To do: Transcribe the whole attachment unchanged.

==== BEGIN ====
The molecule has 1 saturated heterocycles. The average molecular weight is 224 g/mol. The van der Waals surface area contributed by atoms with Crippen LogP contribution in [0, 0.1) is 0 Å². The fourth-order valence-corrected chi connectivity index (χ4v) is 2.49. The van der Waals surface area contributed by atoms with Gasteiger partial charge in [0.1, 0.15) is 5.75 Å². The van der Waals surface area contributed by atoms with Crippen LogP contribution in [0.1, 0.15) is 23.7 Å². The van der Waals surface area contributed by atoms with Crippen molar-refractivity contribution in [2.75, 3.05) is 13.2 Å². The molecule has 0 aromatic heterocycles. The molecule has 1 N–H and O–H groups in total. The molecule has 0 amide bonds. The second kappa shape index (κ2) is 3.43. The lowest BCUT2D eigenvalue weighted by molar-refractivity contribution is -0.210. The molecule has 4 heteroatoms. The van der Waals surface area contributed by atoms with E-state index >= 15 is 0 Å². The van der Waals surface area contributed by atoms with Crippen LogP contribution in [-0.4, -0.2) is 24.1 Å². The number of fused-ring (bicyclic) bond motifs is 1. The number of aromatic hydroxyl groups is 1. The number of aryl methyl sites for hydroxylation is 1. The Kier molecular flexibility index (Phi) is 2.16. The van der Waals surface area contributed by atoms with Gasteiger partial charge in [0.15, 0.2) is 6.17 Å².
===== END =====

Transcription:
The molecule has 1 saturated heterocycles. The average molecular weight is 224 g/mol. The van der Waals surface area contributed by atoms with Crippen LogP contribution in [0, 0.1) is 0 Å². The fourth-order valence-corrected chi connectivity index (χ4v) is 2.49. The van der Waals surface area contributed by atoms with Gasteiger partial charge in [0.1, 0.15) is 5.75 Å². The van der Waals surface area contributed by atoms with Crippen LogP contribution in [0.1, 0.15) is 23.7 Å². The van der Waals surface area contributed by atoms with Crippen molar-refractivity contribution in [2.75, 3.05) is 13.2 Å². The molecule has 0 aromatic heterocycles. The molecule has 1 N–H and O–H groups in total. The molecule has 0 amide bonds. The second kappa shape index (κ2) is 3.43. The lowest BCUT2D eigenvalue weighted by molar-refractivity contribution is -0.210. The molecule has 4 heteroatoms. The van der Waals surface area contributed by atoms with E-state index >= 15 is 0 Å². The van der Waals surface area contributed by atoms with Crippen LogP contribution in [-0.4, -0.2) is 24.1 Å². The number of fused-ring (bicyclic) bond motifs is 1. The number of aromatic hydroxyl groups is 1. The number of aryl methyl sites for hydroxylation is 1. The Kier molecular flexibility index (Phi) is 2.16. The van der Waals surface area contributed by atoms with Gasteiger partial charge in [0.15, 0.2) is 6.17 Å².